The behaviour of the MoD police was more than faintly sinister. One of the many unanswered questions thrown up by this case concerns their proper jurisdiction. When the Ministry of Defence Police Bill was debated in January 1987, the relevant minister, Archie Hamilton, gave an assur- ance that all 'serious crimes [will be] passed to the domestic police department'. Yet Mr Geraghty, a civilian, was arrested in his own house by MoD police. Files and private papers were taken, some of which have still not been returned. The same is true of Mr Wylde. These decent and patriotic men have been traumatised by their experiences, and have scarcely been able to work since being raided.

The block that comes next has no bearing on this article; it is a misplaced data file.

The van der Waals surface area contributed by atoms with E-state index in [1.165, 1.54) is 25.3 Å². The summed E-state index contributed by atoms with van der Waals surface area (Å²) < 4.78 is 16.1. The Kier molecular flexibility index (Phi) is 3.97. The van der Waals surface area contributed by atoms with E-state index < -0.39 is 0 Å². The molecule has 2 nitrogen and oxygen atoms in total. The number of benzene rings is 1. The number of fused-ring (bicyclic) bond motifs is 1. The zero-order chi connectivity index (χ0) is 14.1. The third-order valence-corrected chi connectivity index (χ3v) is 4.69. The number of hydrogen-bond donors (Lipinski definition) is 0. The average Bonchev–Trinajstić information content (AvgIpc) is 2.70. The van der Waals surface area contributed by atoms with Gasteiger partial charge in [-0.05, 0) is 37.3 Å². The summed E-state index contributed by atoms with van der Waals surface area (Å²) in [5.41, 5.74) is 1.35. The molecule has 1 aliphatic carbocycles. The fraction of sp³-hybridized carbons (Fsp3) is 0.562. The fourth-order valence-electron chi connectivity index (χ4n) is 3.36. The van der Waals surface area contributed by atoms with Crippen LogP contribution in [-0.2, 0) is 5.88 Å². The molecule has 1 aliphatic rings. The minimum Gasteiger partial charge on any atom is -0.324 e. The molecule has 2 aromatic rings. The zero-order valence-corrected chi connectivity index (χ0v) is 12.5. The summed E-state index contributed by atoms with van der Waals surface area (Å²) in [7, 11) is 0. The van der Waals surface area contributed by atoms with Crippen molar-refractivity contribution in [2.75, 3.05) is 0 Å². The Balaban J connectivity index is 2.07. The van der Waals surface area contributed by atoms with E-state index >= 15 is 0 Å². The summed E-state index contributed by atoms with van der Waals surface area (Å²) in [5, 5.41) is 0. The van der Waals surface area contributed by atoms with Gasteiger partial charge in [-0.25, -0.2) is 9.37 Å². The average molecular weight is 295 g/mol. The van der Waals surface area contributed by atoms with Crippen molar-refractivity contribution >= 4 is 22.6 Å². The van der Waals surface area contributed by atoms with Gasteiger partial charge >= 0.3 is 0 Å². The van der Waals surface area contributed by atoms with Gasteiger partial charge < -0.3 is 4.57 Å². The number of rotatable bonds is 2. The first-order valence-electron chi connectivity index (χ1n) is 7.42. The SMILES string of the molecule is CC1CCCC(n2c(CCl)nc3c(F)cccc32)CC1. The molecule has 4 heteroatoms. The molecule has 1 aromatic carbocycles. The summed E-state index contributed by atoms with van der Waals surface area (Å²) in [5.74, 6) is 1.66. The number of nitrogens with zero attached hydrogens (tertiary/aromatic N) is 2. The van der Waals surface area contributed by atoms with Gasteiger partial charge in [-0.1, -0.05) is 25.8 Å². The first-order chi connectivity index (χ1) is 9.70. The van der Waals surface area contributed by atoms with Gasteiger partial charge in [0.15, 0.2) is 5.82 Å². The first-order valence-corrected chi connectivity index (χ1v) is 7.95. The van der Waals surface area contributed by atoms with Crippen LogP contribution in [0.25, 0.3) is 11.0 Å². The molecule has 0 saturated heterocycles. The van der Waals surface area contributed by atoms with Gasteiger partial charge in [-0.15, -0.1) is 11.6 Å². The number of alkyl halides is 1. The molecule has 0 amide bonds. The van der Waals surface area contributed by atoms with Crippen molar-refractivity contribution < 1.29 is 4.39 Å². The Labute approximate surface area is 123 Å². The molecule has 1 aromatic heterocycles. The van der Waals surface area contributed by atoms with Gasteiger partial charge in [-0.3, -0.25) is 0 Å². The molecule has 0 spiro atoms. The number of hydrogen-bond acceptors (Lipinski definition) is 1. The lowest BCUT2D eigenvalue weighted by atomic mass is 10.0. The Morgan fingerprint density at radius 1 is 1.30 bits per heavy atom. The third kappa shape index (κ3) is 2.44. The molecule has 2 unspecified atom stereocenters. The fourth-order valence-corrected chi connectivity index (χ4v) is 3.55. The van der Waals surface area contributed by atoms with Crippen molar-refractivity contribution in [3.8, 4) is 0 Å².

All this is happening in our country, where we like to think law-abiding citizens have nothing to fear. You may say it could have easily taken place under a Tory government, and that may be so, though it is interesting that the last prosecution against a journalist under the Official Secrets Act was in 1977, during a Labour administration. The point is that the treatment of Mr Wylde and Mr Geraghty is grotesquely at variance with everything New Labour promised while in opposition. The government's case collapsed not because Lord Williams had seen the light but because the prosecution had run out of steam. Will the government now review the jurisdiction of the MoD police? I wouldn't count on it. Indeed, I doubt that many lessons have been learnt, and would not be surprised if the same sort of thing were to happen again. But perhaps the gov- ernment will grasp this simple thing: don't trust the Ministry of Defence police unques- tioningly when they say they have an open- and-shut case involving national security.